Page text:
What is Emergency Lighting?

Emergency lighting refers to a light that automatically turns on when a building experiences a power outage.  It is an important feature in a wide variety of environments.

In the UK, it is the law to have emergency lighting fitted in occupied buildings. The lighting must be tested regularly  to ensure the safety of occupants. This law comes under Fire Precautions Regulations 1997. 

We are a Belfast electrical company. So, we understand electrics back to front, inside out, so we’re going to give a quick overview of what emergency lighting is and how it works.

 Imagine all the lights suddenly shutting off in your apartment block, university dorms or workplace. This could be from a power cut or a fire. Either way, most people’s immediate reaction might be panic. In the dark, it’s easy to stumble, fall and injure yourself. 

Where you’ll find them

Have you noticed that every escape route is lit by emergency lighting? Usually, you’ll find it above the door. What about stairwells? These can be dangerous in the event of an emergency so every stairwell is lit by at least two emergency lights.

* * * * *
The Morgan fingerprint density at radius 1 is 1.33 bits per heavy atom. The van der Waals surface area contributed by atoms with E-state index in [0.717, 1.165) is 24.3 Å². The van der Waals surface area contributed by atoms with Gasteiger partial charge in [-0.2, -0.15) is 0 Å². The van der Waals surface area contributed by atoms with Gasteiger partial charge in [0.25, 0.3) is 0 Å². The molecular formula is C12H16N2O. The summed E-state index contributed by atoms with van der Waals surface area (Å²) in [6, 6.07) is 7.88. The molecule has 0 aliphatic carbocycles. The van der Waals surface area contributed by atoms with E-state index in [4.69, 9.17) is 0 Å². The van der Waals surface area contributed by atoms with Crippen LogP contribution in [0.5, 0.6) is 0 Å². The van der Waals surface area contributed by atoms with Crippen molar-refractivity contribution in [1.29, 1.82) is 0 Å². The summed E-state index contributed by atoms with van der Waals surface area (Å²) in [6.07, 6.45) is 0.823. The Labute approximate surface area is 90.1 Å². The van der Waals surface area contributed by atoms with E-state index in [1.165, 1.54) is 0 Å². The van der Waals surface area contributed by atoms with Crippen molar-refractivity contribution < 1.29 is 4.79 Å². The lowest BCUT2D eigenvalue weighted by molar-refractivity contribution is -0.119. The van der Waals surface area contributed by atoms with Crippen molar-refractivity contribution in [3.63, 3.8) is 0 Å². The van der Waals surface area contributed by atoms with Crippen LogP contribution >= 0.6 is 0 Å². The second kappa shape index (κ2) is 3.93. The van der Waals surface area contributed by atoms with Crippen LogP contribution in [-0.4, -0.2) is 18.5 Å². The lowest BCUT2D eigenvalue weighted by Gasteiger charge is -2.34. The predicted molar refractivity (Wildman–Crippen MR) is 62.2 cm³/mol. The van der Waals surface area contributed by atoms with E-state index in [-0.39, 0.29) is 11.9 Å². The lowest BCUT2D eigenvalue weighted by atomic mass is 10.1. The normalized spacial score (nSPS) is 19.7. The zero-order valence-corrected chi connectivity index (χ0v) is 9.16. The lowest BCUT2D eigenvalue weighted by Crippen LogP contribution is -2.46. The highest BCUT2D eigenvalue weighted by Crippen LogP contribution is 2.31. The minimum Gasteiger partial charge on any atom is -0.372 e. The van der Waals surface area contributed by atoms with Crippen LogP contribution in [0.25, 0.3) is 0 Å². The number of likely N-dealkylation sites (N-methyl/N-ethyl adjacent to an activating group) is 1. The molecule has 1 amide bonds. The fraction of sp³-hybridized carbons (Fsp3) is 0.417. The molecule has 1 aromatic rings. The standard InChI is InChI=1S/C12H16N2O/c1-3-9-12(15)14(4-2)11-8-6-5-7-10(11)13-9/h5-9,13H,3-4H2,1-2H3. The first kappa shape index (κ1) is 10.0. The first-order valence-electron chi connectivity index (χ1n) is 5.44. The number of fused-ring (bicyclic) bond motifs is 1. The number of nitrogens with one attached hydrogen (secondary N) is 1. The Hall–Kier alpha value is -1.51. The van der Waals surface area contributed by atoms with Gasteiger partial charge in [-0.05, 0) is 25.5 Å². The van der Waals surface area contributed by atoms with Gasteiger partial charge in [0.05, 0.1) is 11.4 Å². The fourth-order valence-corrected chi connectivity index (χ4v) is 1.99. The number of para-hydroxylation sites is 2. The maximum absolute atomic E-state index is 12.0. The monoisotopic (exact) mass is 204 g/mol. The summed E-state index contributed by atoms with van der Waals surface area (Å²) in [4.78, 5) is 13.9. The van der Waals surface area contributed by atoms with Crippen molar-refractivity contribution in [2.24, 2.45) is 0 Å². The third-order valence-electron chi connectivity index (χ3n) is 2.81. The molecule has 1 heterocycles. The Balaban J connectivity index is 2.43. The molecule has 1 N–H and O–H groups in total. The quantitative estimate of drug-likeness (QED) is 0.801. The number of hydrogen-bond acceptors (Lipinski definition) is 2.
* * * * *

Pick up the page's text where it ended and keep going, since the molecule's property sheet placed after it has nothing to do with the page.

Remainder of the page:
Most new buildings have emergency lighting installed during construction. The building will be designed in accordance with current Building Regulations and any local authority requirements.

Types of Lighting

There are lots of different types of emergency lights. However, usually you have a choice of two. Maintained lights are controlled in the same way as all other lights in the building. These lights will still work if the power fails, but at a lower lux level.

Non-maintained lights will be switched off usually, but they will remain fully charged at all times. The battery supply will turn on automatically if a power cut were to happen. If you’re unsure about how to install or maintain emergency lights, that’s what we’re here for. Email us at info@harconelectrical.co.uk to chat about it. 

Remember, it is imperative that emergency lighting is tested by a qualified engineer. It requires the simulation of a mains power failure on the regular lighting circuit. The results will be logged into a fire safety logbook.

Little things like the light above a door can seem unimportant. But in the event of an emergency, they can be make or break. That’s why it’s important for us as a Belfast electrical company, to think of every eventuality. We need to cover all bases and understand what emergency lighting is and how it works. 

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